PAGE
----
How Consumer Reports Could Get My Money

I’ve used Consumer Reports exactly once in my life, several years ago when researching used cars. It’s too bad I haven’t used it more often—the organization features reviews of several products I’ve recently purchased, including cameras and air conditioners.

So what’s the problem? The unfortunate fact is that Consumer Reports makes it too hard for me to pay money to read the research relevant to me. It’s especially ironic that Consumer Reports sucks at making its material available to consumers, given that helping consumers is supposed to be what the organization is all about.

Let’s take the example of air conditioners. To get the relevant information, I’m told that I need to “Subscribe now” at a rate of $30 per year or $6.95 per month.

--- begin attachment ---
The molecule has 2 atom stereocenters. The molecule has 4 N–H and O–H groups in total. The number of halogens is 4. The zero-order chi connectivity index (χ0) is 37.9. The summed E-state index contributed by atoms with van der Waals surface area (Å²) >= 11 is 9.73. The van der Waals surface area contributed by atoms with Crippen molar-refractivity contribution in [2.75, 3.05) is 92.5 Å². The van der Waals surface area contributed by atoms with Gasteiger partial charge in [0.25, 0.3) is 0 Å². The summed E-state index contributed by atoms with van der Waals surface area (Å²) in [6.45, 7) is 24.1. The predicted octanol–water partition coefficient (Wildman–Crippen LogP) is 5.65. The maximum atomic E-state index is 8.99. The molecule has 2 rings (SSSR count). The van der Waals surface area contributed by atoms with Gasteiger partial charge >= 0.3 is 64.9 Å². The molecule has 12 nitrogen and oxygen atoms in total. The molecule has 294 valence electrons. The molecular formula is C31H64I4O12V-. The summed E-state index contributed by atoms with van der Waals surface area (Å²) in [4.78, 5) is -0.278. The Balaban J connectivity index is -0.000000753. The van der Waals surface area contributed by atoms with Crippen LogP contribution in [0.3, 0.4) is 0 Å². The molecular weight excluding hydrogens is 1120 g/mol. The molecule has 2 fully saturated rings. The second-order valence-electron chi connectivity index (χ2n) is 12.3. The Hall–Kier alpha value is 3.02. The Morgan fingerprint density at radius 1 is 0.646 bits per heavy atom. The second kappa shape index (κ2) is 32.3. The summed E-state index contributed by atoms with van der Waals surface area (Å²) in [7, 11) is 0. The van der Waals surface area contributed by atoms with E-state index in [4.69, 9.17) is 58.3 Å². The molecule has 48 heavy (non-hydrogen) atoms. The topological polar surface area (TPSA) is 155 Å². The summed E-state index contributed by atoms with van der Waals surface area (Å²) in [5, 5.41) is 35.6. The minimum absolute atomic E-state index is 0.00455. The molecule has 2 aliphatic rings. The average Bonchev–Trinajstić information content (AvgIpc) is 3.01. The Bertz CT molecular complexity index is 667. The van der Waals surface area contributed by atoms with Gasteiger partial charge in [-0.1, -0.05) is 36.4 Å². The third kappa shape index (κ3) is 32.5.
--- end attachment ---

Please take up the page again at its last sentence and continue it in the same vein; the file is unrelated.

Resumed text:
Well, screw that. I’m not going to sign up for a long-term subscription that I then have to think about and manage just to spend five minutes to learn about air conditioners.

What I did instead is just rely on whatever free reviews I could scrounge up through Google searches and from Amazon customers.

It would be extremely easy for Consumer Reports to get money from me in exchange for research. Just sell me individual reports in pdf format for a few dollars. I would have happily paid five bucks for the latest Consumer Reports information on cameras and air conditioners. But apparently Consumer Reports thinks its more important to unsuccessfully attempt to bilk me out of $30 per year than to actually get $10 right now for specific reports. That’s just bad business.

I really want to pay you my hard-earned money, Consumer Reports! You need merely make it easy for me to do that.